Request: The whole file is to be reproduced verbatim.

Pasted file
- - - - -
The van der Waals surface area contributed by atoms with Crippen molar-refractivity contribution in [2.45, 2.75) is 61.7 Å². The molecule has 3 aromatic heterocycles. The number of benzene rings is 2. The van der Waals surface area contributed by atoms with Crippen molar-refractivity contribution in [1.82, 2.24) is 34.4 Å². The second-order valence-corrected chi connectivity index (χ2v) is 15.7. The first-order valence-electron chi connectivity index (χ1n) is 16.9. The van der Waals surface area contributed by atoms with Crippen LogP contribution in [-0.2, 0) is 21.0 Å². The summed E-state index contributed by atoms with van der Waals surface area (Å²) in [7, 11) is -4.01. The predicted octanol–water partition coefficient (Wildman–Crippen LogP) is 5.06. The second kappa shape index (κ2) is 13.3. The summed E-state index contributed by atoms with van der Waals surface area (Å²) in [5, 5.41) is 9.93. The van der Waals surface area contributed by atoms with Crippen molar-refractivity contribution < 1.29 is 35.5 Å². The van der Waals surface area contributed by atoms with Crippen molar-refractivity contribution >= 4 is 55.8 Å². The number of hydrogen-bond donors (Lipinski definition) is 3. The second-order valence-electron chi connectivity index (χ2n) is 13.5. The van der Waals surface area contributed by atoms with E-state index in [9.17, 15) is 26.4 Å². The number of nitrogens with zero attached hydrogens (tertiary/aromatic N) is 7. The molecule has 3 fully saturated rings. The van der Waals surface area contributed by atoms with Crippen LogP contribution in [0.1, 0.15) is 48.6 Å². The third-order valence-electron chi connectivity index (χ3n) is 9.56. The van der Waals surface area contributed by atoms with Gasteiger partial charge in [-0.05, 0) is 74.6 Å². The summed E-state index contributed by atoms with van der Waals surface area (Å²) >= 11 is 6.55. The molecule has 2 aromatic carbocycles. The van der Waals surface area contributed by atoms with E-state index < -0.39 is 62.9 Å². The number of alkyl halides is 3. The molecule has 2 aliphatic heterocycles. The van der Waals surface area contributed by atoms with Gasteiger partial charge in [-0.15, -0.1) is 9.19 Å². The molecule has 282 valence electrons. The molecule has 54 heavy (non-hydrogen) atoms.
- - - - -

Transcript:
The van der Waals surface area contributed by atoms with Crippen molar-refractivity contribution in [2.45, 2.75) is 61.7 Å². The molecule has 3 aromatic heterocycles. The number of benzene rings is 2. The van der Waals surface area contributed by atoms with Crippen molar-refractivity contribution in [1.82, 2.24) is 34.4 Å². The second-order valence-corrected chi connectivity index (χ2v) is 15.7. The first-order valence-electron chi connectivity index (χ1n) is 16.9. The van der Waals surface area contributed by atoms with Crippen LogP contribution in [-0.2, 0) is 21.0 Å². The summed E-state index contributed by atoms with van der Waals surface area (Å²) in [7, 11) is -4.01. The predicted octanol–water partition coefficient (Wildman–Crippen LogP) is 5.06. The second kappa shape index (κ2) is 13.3. The summed E-state index contributed by atoms with van der Waals surface area (Å²) in [5, 5.41) is 9.93. The van der Waals surface area contributed by atoms with Crippen molar-refractivity contribution < 1.29 is 35.5 Å². The van der Waals surface area contributed by atoms with Crippen molar-refractivity contribution >= 4 is 55.8 Å². The number of hydrogen-bond donors (Lipinski definition) is 3. The second-order valence-electron chi connectivity index (χ2n) is 13.5. The van der Waals surface area contributed by atoms with E-state index in [9.17, 15) is 26.4 Å². The number of nitrogens with zero attached hydrogens (tertiary/aromatic N) is 7. The molecule has 3 fully saturated rings. The van der Waals surface area contributed by atoms with Crippen LogP contribution in [0.1, 0.15) is 48.6 Å². The third-order valence-electron chi connectivity index (χ3n) is 9.56. The van der Waals surface area contributed by atoms with Gasteiger partial charge in [-0.05, 0) is 74.6 Å². The summed E-state index contributed by atoms with van der Waals surface area (Å²) >= 11 is 6.55. The molecule has 2 aromatic carbocycles. The van der Waals surface area contributed by atoms with E-state index < -0.39 is 62.9 Å². The number of alkyl halides is 3. The molecule has 2 aliphatic heterocycles. The van der Waals surface area contributed by atoms with Gasteiger partial charge in [-0.15, -0.1) is 9.19 Å². The molecule has 282 valence electrons. The molecule has 54 heavy (non-hydrogen) atoms.